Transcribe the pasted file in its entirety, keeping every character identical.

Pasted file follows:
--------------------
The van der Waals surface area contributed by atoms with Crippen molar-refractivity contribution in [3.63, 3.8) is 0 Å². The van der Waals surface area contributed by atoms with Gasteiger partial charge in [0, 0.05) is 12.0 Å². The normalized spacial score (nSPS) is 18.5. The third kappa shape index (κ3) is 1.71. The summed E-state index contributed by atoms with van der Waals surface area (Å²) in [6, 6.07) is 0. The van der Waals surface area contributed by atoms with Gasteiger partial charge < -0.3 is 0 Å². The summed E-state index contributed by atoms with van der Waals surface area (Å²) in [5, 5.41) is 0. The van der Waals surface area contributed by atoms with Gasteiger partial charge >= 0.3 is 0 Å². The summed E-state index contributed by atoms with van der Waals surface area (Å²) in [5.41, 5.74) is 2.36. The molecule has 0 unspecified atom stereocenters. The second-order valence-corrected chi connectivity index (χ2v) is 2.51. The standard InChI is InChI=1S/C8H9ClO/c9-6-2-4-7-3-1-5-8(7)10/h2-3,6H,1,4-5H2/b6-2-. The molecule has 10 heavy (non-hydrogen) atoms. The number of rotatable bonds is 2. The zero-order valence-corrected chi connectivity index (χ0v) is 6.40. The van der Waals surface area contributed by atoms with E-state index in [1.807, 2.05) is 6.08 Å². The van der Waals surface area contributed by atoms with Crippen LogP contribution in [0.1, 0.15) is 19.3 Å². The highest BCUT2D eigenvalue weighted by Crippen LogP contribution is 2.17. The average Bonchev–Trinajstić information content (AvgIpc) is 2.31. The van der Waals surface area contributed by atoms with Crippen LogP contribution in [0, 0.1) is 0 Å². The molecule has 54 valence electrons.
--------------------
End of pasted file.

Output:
The van der Waals surface area contributed by atoms with Crippen molar-refractivity contribution in [3.63, 3.8) is 0 Å². The van der Waals surface area contributed by atoms with Gasteiger partial charge in [0, 0.05) is 12.0 Å². The normalized spacial score (nSPS) is 18.5. The third kappa shape index (κ3) is 1.71. The summed E-state index contributed by atoms with van der Waals surface area (Å²) in [6, 6.07) is 0. The van der Waals surface area contributed by atoms with Gasteiger partial charge < -0.3 is 0 Å². The summed E-state index contributed by atoms with van der Waals surface area (Å²) in [5, 5.41) is 0. The van der Waals surface area contributed by atoms with Gasteiger partial charge >= 0.3 is 0 Å². The summed E-state index contributed by atoms with van der Waals surface area (Å²) in [5.41, 5.74) is 2.36. The molecule has 0 unspecified atom stereocenters. The second-order valence-corrected chi connectivity index (χ2v) is 2.51. The standard InChI is InChI=1S/C8H9ClO/c9-6-2-4-7-3-1-5-8(7)10/h2-3,6H,1,4-5H2/b6-2-. The molecule has 10 heavy (non-hydrogen) atoms. The number of rotatable bonds is 2. The zero-order valence-corrected chi connectivity index (χ0v) is 6.40. The van der Waals surface area contributed by atoms with E-state index in [1.807, 2.05) is 6.08 Å². The van der Waals surface area contributed by atoms with Crippen LogP contribution in [0.1, 0.15) is 19.3 Å². The highest BCUT2D eigenvalue weighted by Crippen LogP contribution is 2.17. The average Bonchev–Trinajstić information content (AvgIpc) is 2.31. The van der Waals surface area contributed by atoms with Crippen LogP contribution in [0, 0.1) is 0 Å². The molecule has 54 valence electrons.